We sit on the kitchen floor, she facing me, knees pressed against my belly, forehead pressed against mine, fingering the links of the chain.
She pulls her head back to see the length, metal pieces grabbing hold one after again, these ovals laced around my neck like mother teachings.
One after another after another, on and on
She takes the necklace gently over my head and through my hair.
“Don’t even look,” she says.
On the floor she forms a heart,
an “M” for Mama,
the first letters of each family name.
It’s a square, she says smoothing the shape with the tips of her fingers,
a christmas tree — jingle, jingle.
She runs upstairs with the chain and plays peek-a-boo and school with Lambie and monkey Charles.
“Don’t look, Charles,” she says.
“What shape is it now?”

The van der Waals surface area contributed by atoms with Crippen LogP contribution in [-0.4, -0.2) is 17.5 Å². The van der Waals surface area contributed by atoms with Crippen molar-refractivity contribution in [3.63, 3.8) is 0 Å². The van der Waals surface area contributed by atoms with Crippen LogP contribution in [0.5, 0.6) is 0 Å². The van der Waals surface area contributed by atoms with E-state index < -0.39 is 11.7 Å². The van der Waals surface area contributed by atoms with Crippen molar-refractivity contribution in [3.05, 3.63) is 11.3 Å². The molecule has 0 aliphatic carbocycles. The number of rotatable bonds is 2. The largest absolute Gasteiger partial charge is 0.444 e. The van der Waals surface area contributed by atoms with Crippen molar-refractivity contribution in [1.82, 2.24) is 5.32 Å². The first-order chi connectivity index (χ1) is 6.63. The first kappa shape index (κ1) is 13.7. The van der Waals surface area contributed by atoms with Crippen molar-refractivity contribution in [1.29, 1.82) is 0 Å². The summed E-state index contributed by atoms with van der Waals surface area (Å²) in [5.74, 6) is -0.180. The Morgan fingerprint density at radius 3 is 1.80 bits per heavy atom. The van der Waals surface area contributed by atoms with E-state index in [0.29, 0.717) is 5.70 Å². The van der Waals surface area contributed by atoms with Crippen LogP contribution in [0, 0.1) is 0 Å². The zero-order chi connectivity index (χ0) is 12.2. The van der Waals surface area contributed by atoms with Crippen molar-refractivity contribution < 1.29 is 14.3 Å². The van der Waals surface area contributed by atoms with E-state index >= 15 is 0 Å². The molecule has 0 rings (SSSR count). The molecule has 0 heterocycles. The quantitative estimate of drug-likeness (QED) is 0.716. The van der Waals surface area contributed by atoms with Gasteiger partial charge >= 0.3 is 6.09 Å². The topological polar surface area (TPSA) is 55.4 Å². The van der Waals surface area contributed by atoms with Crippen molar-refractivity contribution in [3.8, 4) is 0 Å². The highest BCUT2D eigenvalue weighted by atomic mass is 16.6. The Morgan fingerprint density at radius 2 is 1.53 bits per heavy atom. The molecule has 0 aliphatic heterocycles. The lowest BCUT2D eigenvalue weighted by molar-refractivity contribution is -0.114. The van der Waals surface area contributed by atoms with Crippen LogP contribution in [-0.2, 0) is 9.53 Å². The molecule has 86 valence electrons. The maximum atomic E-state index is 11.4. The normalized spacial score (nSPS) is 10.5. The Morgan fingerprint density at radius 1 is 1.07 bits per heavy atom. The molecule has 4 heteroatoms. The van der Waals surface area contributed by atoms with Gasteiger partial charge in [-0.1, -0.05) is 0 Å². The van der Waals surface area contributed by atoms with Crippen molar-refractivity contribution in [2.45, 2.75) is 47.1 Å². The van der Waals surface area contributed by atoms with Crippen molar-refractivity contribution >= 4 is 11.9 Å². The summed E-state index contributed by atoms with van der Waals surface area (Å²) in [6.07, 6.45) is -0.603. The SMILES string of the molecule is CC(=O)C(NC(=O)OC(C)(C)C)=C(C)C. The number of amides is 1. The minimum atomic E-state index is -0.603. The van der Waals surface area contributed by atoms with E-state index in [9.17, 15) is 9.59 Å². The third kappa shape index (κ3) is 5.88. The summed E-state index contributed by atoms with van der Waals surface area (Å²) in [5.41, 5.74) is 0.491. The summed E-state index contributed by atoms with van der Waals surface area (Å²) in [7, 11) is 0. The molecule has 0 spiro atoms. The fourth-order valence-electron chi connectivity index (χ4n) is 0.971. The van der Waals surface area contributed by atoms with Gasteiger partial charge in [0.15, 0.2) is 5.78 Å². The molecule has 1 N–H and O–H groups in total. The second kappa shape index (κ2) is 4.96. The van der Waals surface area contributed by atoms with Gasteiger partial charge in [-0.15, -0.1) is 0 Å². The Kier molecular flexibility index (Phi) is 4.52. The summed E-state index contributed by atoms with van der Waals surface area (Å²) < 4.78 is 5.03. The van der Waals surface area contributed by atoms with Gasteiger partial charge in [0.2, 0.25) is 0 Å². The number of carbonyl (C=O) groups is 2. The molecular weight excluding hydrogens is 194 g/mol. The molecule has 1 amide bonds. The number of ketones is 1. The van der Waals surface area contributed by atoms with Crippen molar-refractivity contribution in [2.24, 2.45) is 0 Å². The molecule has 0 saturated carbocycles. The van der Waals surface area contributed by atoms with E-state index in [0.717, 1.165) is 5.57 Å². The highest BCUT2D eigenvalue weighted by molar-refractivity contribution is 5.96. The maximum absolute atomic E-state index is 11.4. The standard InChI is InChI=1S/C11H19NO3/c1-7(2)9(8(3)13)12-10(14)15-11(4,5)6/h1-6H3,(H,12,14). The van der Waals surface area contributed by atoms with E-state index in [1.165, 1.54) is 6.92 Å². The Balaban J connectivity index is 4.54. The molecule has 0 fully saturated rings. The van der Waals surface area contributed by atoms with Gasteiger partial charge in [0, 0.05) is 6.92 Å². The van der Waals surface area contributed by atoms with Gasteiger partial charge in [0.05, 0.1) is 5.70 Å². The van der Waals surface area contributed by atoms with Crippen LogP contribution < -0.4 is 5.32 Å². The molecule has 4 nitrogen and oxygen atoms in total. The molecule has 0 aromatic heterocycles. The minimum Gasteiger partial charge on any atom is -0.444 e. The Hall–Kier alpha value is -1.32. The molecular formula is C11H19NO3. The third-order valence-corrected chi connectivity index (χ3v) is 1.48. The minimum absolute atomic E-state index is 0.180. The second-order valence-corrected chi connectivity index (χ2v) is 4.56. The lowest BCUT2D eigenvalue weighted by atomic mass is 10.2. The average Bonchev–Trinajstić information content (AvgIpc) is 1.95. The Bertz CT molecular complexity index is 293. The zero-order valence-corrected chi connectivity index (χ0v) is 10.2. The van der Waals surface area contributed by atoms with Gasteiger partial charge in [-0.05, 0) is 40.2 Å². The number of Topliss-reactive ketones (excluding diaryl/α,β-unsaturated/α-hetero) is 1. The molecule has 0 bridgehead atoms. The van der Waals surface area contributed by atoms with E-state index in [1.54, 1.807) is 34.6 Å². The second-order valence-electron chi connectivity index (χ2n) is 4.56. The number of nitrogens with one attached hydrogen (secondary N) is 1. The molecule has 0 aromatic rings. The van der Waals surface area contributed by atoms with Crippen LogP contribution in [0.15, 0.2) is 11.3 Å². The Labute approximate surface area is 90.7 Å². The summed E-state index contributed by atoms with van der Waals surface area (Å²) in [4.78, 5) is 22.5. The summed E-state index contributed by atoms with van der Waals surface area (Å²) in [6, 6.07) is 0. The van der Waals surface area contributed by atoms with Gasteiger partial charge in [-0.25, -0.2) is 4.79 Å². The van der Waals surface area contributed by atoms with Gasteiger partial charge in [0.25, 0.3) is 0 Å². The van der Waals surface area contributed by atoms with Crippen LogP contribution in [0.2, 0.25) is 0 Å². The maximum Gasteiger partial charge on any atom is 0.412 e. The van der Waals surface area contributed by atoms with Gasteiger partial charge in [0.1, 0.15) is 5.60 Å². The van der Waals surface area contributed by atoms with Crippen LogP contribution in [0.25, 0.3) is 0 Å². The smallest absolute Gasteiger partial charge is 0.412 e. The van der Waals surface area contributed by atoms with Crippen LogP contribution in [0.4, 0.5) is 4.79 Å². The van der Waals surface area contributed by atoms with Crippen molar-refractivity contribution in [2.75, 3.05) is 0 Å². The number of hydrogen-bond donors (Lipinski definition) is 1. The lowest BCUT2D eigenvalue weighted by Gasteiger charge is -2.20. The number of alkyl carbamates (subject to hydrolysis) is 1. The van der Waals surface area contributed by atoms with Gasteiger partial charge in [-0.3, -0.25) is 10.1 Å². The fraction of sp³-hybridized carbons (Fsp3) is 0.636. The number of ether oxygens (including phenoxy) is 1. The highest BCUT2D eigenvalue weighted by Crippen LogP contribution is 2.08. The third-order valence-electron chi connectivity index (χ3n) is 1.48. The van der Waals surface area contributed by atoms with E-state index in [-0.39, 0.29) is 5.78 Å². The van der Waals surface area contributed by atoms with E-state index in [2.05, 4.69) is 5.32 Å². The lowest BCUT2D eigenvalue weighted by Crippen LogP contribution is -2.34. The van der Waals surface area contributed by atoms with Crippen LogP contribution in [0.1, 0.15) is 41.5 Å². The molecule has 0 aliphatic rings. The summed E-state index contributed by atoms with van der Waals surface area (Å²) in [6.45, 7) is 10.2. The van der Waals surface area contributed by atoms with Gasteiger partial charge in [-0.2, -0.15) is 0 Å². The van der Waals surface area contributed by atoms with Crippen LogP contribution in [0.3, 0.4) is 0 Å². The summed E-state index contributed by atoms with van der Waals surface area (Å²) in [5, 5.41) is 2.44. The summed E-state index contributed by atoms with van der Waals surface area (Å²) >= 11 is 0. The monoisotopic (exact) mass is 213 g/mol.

“Does it look like a picture frame?”
“Yes, Charles, it does look like a picture frame.”
She wraps Lambie ’round and ’round the necklace until I can’t see it. Runs pink ribbon through the links.
Has me cover my eyes before the next big reveal.
I am thinking about the little girl who sang “Pretty pretty pretty” around my knees at school last week, and when I looked down she was pointing to me and my necklace that matches my sister’s,
the neck of my shirt.
“What’s that?” she asked.
“A cross,” I told her.
“It’s broken,” she said.
And I wanted to tell her it meant broken and whole at once.
But I didn’t. There were too many voices, and I
couldn’t find mine right then.
Now I am watching Lala,
and she is so happy with this jingling metal in her hand
that lay close to her mama’s heart,
and she the teacher,
and her round face peeks through the